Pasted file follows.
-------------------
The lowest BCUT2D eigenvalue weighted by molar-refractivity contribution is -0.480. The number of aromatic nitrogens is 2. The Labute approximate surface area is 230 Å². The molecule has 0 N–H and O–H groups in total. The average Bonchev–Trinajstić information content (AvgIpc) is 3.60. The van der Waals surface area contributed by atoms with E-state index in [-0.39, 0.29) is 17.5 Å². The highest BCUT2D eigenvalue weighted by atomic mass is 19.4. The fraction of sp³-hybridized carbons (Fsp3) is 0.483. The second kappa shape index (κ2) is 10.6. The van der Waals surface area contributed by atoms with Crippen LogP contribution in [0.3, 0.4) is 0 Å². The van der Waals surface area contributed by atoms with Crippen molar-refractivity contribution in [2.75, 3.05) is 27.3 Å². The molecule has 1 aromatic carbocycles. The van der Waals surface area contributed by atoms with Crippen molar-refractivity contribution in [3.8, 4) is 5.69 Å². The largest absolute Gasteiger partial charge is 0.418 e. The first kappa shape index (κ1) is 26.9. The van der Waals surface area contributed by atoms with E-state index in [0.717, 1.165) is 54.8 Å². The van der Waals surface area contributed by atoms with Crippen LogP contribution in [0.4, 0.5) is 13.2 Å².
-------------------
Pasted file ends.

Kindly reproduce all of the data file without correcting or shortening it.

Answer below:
The lowest BCUT2D eigenvalue weighted by molar-refractivity contribution is -0.480. The number of aromatic nitrogens is 2. The Labute approximate surface area is 230 Å². The molecule has 0 N–H and O–H groups in total. The average Bonchev–Trinajstić information content (AvgIpc) is 3.60. The van der Waals surface area contributed by atoms with E-state index in [-0.39, 0.29) is 17.5 Å². The highest BCUT2D eigenvalue weighted by atomic mass is 19.4. The fraction of sp³-hybridized carbons (Fsp3) is 0.483. The second kappa shape index (κ2) is 10.6. The van der Waals surface area contributed by atoms with Crippen LogP contribution in [0.3, 0.4) is 0 Å². The van der Waals surface area contributed by atoms with Crippen molar-refractivity contribution in [2.75, 3.05) is 27.3 Å². The molecule has 1 aromatic carbocycles. The van der Waals surface area contributed by atoms with Crippen molar-refractivity contribution in [3.8, 4) is 5.69 Å². The largest absolute Gasteiger partial charge is 0.418 e. The first kappa shape index (κ1) is 26.9. The van der Waals surface area contributed by atoms with E-state index in [0.717, 1.165) is 54.8 Å². The van der Waals surface area contributed by atoms with Crippen LogP contribution in [0.4, 0.5) is 13.2 Å².